Tactical shooting is a learned skill not unlike brain surgery, piano playing or juggling. If you hone your skills to a fine edge and then ignore them for a time, they will atrophy. Ignore them long enough, and the details get fuzzy. Midnight, when you’ve awoken to the sound of glass breaking in your home, is not the best time to be struggling to remember how your weapon works.
The way to keep sharp at anything from neurosurgery to tactical handgunning is to practice. Exercise your skills regularly and intensely, and your muscles will move of their own accord. In the case of tactical shooting, the sights automatically find your line of gaze, magazine changes require no conscious thought, and trigger management just happens. The downside is that, at upwards of 50 cents every time you stroke the trigger, practice gets expensive.
When I was a military aviator, a couple of times a year we would head off to the flight simulator. The simulator allowed us to do the weird, dangerous stuff we could never get away with in the real aircraft, and it set the Army back substantially less than the actual helicopter’s $2,000-per-hour operating cost. It was a relatively inexpensive simulation of tactical flying and a source of invaluable training. Fortunately, a similar venue exists for the shooter serious about his craft.
Despite a rocky start, polymer handguns are now de rigueur among U.S. shooters. Nowadays, Gaston Glock’s Teutonic marvel rides in the holsters of 65 percent of American law enforcement officers and every major gun company produces polymer-framed handguns. Smith & Wesson injects a decidedly American flavor into its offering.
The original Smith & Wesson foray into the plastic handgun market, the S&W Sigma, left me clammy. It looked awesome, felt great and was just crazy cheap, but the trigger in particular just made me itch. Then I met the M&P40 and fell in love.
S&W’s Military & Police (M&P) tactical handguns are utterly reliable and indestructibly robust. They also come with interchangeable backstraps and the obligatory railed dust cover. The most appealing piece of the M&P design to me, however, is the grip-to-frame angle.
In this regard the M&P nicely approximates the general geometry of the 1911 and, to me at least, points just a little bit better than its popular Austrian cousin. Additionally, with the proper grip insert installed, the M&P feels perfect in my hands. The magazine release is reversible, and the striker-fired trigger system simply divine. There is a pivoting safety mechanism built into the trigger itself.
Standard sights on the M&P40 are low profile and snag-free. Tritium inserts are available as options. The stainless slide comes in a black finish (the VTAC model comes in FDE), and with or without a magazine safety. The slide has nifty scalloped serrations that facilitate manipulation in the face of anxiety, sweat or both.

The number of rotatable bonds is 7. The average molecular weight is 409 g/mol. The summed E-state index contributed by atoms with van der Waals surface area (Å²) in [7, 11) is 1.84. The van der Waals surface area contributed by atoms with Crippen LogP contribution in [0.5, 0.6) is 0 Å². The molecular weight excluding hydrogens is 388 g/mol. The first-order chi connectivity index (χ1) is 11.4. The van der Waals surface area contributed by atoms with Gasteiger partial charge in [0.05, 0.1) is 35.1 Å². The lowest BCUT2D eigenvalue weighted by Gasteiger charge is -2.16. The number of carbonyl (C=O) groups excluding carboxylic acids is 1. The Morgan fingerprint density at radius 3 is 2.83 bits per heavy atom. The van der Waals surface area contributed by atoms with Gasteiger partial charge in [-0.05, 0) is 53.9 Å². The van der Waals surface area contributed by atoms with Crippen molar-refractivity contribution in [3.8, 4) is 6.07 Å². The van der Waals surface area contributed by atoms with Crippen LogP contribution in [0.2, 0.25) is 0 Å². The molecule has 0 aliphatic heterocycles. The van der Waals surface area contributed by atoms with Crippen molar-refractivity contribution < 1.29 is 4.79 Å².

As an added bonus, once you acquaint yourself with the full-sized M&P family, you can spend some time hanging out with the little brother. He’s a fetching piece of work in his own right.
The market is awash in cool .22-caliber pseudo-tactical pistols. Taurus, Ruger, ISSC and Sig all produce handguns chambered in .22 LR that are cute as a button and fun to shoot. The only real problem is that few of them accurately replicate their big-bore brethren. The exception is the Smith & Wesson M&P22.
The greatest strength of the S&W M&P22 is that it is fairly big. Unlike most .22 pistols, the M&P22 is about the same size as the full-bore tactical version. This means that your hands find the controls naturally, and holster drills are literally seamless between the two platforms. Aside from recoil disparity, the simulator is about perfect.
There are some trivial differences. The M&P22 does not have interchangeable backstraps, and it sports a discreet manual thumb safety that its larger sibling typically lacks. Additionally, the small-caliber version is hammer-fired, but the trigger pulls are not terribly dissimilar. The M&P22 sports a 12-round magazine as opposed to the 15-round version for the .40-caliber variant. These few bits of minutiae notwithstanding, the transition between the larger and smaller caliber platforms is flawless.
The smaller sibling actually boasts some unique capabilities. The barrel mounts in the same manner as that of the P22. This means that a cheap thread adaptor lets you drop any commercial .22 suppressor in place and run the gun without earmuffs. There is no better way to introduce a novice to the art of tactical handgunning than to use a suppressed .22 pistol. Additionally, as the rails are standard, your duty-use tactical light fits the smaller version as well. For folks like me who live on a rural farm, nothing attends to agrarian pests like a suppressed M&P22 with a tactical light.
In today’s recession-laden economy, Americans have less disposable income than was once the case. When times are hard, frugality is its own reward.
For those serious shooters who wish to keep their tactical skills sharp, .22 LR cartridges cost a fraction of comparable centerfire loads. Both of these guns are utterly reliable and brilliantly executed while complementing each other splendidly. Until you pick one up, it can be tough to tell them apart in dim light. As such, the dynamic duo of the Smith & Wesson M&P40 and the M&P22 allow for easy and seamless practice without overly straining the family budget. If your family is like mine, that is a novel and effective way to maintain your tactical edge while simultaneously ensuring domestic tranquility.
For more information, visit http://www.smith-wesson.com